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First Love


Published in the Sunday Tribune, 9.2.1997

I joined the Otter Club, a nine-year-old, and to impress Marie jumped off the diving board into the deep end. I smiled wanly and attempted a limp wave as the lifeguards carted my consumptive body away on a stretcher and out of her life forever.

At five-hairs-on-my-chin I arranged to meet Theresa at a quiet spot, outside a funeral parlour, but she failed to show.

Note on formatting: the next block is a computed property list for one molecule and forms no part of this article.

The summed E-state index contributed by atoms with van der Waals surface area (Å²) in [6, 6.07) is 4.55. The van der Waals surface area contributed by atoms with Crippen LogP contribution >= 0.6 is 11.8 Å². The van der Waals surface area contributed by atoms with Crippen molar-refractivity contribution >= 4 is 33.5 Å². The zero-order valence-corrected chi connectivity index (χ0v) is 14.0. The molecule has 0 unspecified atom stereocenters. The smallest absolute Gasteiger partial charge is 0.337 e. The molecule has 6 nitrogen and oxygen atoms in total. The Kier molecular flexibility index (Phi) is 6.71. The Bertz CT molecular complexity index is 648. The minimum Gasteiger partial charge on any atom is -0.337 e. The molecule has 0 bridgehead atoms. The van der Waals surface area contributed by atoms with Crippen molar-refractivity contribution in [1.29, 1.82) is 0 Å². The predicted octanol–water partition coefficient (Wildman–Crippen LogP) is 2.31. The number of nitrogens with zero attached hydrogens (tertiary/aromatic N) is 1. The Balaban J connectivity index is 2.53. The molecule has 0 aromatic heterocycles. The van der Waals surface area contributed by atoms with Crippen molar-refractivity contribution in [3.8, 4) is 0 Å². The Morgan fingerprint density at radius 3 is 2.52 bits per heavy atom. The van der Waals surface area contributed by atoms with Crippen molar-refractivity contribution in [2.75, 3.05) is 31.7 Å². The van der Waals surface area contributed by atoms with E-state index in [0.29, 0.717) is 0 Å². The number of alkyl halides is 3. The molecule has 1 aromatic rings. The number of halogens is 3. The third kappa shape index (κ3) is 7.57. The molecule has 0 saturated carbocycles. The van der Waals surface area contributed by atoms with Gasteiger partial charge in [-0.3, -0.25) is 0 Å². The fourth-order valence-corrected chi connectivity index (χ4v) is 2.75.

After school hours I worked in McGivern’s butcher’s. One Saturday I embezzled my employer. For doe-eyed Marian, the sixth of fourteen planned children, I made up a huge meat parcel of beef sausages, vegetable roll, fillet steak, loin chops and pork roast. Her brothers and sisters were entitled to legs without rickets.

“Hey, Clean-the-Chickens!” she shrieked, all over the shop. “You’ve given me the wrong parcel! Where’s my mince!”

Still looking for love, I dated one of the enigmatic Crawfords, Kate, the identical twin of Kay. I took Kate to see Butch Cassidy and the Sundance Kid. The following night she says, “Know what I wouldn’t mind seeing?” What’s that, I ask. “Butch Cassidy and the Sundance Kid.” Mental problems affect one in ten of the population, but in my case both of me.